Henri Lebesgue

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Henri Léon Lebesgue (French pronunciation: [ɑ̃ʁi leɔ̃ ləˈbɛɡ]; June 28, 1875 – July 26, 1941) was a French mathematician most famous for his theory of integration, which was a generalization of the seventeenth century concept of integration—summing the area between an axis and the curve of a function defined for that axis. His theory was published originally in his dissertation Intégrale, longueur, aire ("Integral, length, area") at the University of Nancy during 1902.

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Personal life

Lebesgue's father was a typesetter, who died of tuberculosis when his son was still very young, and Lebesgue himself suffered from poor health throughout his life. After the death of his father, his mother worked tirelessly to support him. He was a brilliant student in primary school, and he later studied at the École Normale Supérieure.

Lebesgue married the sister of one of his fellow students, and he and his wife had two children, Suzanne and Jacques. He worked on his dissertation while teaching in Nancy at a preparatory school.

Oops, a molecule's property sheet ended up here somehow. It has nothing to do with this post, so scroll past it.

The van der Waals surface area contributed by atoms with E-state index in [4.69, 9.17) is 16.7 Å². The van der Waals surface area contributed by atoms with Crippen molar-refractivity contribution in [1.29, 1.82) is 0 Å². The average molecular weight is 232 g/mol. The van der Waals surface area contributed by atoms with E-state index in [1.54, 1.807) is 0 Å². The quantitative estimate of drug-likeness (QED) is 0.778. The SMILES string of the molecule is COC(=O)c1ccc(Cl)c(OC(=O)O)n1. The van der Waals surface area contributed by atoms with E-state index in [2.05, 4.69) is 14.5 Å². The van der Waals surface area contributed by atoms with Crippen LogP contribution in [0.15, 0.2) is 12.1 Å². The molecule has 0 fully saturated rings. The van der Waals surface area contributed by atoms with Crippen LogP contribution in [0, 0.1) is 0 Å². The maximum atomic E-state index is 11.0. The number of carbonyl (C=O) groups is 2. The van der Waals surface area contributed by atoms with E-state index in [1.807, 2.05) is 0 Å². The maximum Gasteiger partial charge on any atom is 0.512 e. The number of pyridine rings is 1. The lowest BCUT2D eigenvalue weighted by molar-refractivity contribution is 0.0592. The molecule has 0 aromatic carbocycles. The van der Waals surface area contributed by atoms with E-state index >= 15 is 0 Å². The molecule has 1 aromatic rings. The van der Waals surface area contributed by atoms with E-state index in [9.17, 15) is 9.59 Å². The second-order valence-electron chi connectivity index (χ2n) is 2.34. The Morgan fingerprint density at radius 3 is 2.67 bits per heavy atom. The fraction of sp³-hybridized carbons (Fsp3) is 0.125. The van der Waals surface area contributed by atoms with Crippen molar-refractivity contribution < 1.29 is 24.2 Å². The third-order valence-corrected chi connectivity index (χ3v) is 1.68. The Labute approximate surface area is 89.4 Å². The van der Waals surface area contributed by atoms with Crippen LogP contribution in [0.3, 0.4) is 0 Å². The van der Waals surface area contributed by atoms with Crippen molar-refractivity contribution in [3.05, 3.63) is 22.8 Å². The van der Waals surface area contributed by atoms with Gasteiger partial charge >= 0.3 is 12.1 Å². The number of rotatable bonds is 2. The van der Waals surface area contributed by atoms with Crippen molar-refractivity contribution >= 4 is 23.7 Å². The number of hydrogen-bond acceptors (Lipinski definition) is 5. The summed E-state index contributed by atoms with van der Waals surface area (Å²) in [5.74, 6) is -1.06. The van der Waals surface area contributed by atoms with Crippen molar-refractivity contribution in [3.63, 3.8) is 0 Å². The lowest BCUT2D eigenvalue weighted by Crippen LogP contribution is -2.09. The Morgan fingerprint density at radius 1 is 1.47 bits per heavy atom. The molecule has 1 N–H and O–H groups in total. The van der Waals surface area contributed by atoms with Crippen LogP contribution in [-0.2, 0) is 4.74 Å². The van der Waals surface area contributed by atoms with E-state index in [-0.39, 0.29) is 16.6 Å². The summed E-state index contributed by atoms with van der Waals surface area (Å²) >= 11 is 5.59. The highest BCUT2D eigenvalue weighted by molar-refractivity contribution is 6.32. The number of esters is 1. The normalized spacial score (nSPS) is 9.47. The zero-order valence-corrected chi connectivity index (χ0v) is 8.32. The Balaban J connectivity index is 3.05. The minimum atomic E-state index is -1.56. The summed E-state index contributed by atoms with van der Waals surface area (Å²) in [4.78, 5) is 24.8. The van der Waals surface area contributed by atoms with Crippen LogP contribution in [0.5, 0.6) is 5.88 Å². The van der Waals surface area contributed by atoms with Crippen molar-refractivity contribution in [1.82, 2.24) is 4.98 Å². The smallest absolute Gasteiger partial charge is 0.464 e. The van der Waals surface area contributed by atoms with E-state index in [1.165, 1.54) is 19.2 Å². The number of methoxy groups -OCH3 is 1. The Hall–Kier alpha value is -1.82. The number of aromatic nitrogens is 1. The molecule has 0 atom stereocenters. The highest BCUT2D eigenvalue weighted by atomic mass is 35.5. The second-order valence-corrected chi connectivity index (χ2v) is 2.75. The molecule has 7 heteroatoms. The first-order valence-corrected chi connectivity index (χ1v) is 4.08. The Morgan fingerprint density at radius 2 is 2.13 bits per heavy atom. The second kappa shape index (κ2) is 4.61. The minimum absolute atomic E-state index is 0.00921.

Mathematical career

Lebesgue's first paper was published in 1898 and was titled "Sur l'approximation des fonctions". It dealt with Weierstrass' theorem on approximation to continuous functions by polynomials. Between March 1899 and April 1901 Lebesgue published six notes in Comptes Rendus. The first of these, unrelated to his development of Lebesgue integration, dealt with the extension of Baire's theorem to functions of two variables. The next five dealt with surfaces applicable to a plane, the area of skew polygons, surface integrals of minimum area with a given bound, and the final note gave the definition of Lebesgue integration for some function f(x). Lebesgue's great thesis, Intégrale, longueur, aire, with the full account of this work, appeared in the Annali di Matematica in 1902. The first chapter develops the theory of measure (see Borel measure). In the second chapter he defines the integral both geometrically and analytically. The next chapters expand the Comptes Rendus notes dealing with length, area and applicable surfaces. The final chapter deals mainly with Plateau's problem. This dissertation is considered to be one of the finest ever written by a mathematician.[1]

His lectures from 1902 to 1903 were collected into a "Borel tract" Leçons sur l'intégration et la recherche des fonctions primitives The problem of integration regarded as the search for a primitive function is the keynote of the book. Lebesgue presents the problem of integration in its historical context, addressing Cauchy, Dirichlet, and Riemann. Lebesgue presents six conditions which it is desirable that the integral should satisfy, the last of which is "If the sequence fn(x) increases to the limit f(x), the integral of fn(x) tends to the integral of f(x)." Lebesgue shows that his conditions lead to the theory of measure and measurable functions and the analytical and geometrical definitions of the integral.

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